The New Inhabitants, an indie-pop band based in Lawrence, just released its debut album, “Shot Across the Bow” on Sept. 10.
Washburn students and Topeka residents may know the band from its many gigs in Topeka and Lawrence, notably at last year’s Shawnee County’s Largest Workout at Yager Stadium. The band consists of Topeka natives Tyler Jenkins and Zach Johnson on guitar and vocals, Adam Norris is on piano and backup vocals, Daniel Webb on bass guitar and Joshua Frisch on drums. Johnson, a new addition to The New Inhabitants, originally played in the band Yard Art Project, a Topeka-based band which opened for Eddie Money in Oct. 2006 at the Burnin’ Downtown Street Festival.
The album begins with “Second Thoughts,” an upbeat song driven by a somewhat distorted guitar rhythm. In the verses, the guitar cuts out and is replaced by a cool piano melody as Jenkins’ lines cut in. For the chorus, the heavy guitar comes back with more volume from the drums, as well. The song ends with what sounds like an accordion playing along with the music.
If you’ve seen The New Inhabitants live, you’ll surely remember the next song on the list, “Sunburn.” It’s very up-tempo and driven by a repetitive piano riff and the chorus “The only memory I have is a sunburn, and even that will slowly fade away, the only memory I have is a sunburn, and it’s peeling a little more each day.” It has a somewhat cheesy sound compared to some of the other songs, but it’s supposed to be a very light-hearted song that will make you smile.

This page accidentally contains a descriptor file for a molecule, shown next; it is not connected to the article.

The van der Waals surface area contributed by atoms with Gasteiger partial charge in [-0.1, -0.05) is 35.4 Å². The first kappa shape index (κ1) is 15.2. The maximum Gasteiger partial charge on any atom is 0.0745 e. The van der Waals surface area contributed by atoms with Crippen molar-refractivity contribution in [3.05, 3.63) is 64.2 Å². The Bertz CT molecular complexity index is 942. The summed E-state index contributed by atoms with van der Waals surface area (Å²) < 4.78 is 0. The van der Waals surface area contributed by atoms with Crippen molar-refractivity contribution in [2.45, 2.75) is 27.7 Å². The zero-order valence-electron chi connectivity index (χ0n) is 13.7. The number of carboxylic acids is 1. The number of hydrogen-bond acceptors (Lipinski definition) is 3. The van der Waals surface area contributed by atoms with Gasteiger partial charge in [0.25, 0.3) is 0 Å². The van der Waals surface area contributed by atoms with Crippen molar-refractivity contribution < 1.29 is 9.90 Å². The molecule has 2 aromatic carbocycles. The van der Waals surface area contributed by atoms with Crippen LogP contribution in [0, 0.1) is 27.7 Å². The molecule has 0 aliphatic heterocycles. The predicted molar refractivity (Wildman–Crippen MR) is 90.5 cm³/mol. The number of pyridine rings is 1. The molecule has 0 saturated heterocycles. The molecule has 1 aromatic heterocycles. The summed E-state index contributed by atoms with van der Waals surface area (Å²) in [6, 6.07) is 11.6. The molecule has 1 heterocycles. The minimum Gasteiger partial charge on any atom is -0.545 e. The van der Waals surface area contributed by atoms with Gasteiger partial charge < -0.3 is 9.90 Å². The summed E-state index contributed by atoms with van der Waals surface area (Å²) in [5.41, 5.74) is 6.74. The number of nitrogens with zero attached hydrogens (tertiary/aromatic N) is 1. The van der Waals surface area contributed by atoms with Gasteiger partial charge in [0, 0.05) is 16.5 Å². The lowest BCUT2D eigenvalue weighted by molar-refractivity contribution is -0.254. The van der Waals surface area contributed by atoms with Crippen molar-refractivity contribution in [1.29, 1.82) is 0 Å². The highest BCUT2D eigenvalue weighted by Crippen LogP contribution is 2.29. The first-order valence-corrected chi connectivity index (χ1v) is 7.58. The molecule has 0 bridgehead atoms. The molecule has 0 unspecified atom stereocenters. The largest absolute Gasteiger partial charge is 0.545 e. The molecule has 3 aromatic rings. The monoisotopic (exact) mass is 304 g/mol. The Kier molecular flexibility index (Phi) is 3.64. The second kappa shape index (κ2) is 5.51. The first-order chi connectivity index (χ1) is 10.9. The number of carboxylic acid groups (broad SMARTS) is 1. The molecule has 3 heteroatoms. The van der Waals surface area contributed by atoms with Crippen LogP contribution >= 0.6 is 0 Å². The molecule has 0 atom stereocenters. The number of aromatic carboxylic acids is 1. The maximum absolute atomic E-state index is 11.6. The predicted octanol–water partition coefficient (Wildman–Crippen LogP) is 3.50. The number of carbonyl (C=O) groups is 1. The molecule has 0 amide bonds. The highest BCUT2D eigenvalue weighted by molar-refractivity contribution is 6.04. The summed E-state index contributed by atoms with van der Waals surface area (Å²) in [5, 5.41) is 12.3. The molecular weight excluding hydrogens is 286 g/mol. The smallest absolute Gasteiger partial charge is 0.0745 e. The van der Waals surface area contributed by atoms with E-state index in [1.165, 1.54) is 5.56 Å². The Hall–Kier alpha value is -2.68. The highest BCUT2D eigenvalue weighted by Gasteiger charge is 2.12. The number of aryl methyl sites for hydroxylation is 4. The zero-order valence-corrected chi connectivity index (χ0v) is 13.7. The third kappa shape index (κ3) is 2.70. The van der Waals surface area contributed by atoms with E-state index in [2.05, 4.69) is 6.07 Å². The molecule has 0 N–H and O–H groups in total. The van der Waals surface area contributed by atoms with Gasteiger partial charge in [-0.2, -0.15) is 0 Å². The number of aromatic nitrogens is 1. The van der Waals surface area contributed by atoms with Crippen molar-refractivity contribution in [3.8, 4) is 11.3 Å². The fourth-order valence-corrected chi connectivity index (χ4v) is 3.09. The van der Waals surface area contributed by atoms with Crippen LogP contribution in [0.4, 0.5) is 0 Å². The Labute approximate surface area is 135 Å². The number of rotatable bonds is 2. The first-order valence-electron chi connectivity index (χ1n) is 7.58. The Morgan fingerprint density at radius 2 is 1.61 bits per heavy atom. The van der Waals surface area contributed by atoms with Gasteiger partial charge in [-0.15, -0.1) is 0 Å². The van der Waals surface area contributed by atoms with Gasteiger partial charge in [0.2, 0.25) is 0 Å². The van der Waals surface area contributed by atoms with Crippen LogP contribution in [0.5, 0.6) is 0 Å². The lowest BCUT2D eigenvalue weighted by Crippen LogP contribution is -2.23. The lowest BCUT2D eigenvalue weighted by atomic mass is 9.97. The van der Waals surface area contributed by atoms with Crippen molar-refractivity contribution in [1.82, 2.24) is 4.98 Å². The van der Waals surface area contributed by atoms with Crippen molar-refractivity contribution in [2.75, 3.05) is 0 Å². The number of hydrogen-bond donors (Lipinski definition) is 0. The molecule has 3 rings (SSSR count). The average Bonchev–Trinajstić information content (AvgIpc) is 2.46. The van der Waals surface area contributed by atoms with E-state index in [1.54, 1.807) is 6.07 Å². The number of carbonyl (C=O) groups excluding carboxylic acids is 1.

“Moving Boxes” is a somewhat different style than I’m used to hearing from TNI. It starts with heavy effects on the vocals and guitar, and it’s definitely one of my favorite songs on the album because it’s just so different. It sounds like it also includes bongos or some sort of tribal drum later in the song. It continues to build throughout the song that continues with a heavy guitar solo before going almost silent and fading out.
“Such Great Heights,” is another song you’ve probably heard at the band’s live performance. It has a repetitive three-note rhythm by the piano, similar to “Sunburn,” and is very light-hearted. It has pretty decent lyrics, and with the background singers, it has an almost Beatles feel to it.
“Get You Wrong” begins with a drum beat that reminds me of a faster version of Echo Lake’s song, “Summer Grove.”
There are definitely differences between the two beats, but I found it funny since Jenkins and Johnson went to high school with the founding members of Echo Lake, Scott Stormann and Matt Mirsch. This is another one of my favorite songs from the album. The rhythm guitar in many of TNI’s songs reminds me of Rod Stewart’s rhythm guitarist.
Track No. 8, “Leave You,” is another slow, acoustically-driven song that stands out on the album. The piano is much less repetitive in this song than in “Sunburn” or “Such Great Heights,” which I enjoyed. The band is so strong on its slower songs and they always seem to have parts to break up the monotony of the same chords being played throughout the song. This song includes a terrific piano solo and a bridge.
“Washed Away,” which made its radio debut Oct. 11, goes back to the TNI-style of a high-pitched, repetitive piano hook in the beginning, but then switches it up in the chorus. I’d like to hear more bass, but for TNI’s upbeat and up-tempo style, it makes sense not to have a heavy bass.
The final song, “Alone,” begins with a cool piano riff, which cuts off to leave just the bass and drums playing during the first verse. I love it when songs take a break from all the other instruments and just let the bass and drums hammer down, so thumbs up for this song.
This album, which is available on iTunes, is definitely worth taking a listen to if you like upbeat music driven by piano and acoustic guitar.
You can check the band out live tonight at 7 at Abe & Jake’s Landing in Lawrence as it opens for Parachute, or check them out online at www.newinhabitants.com.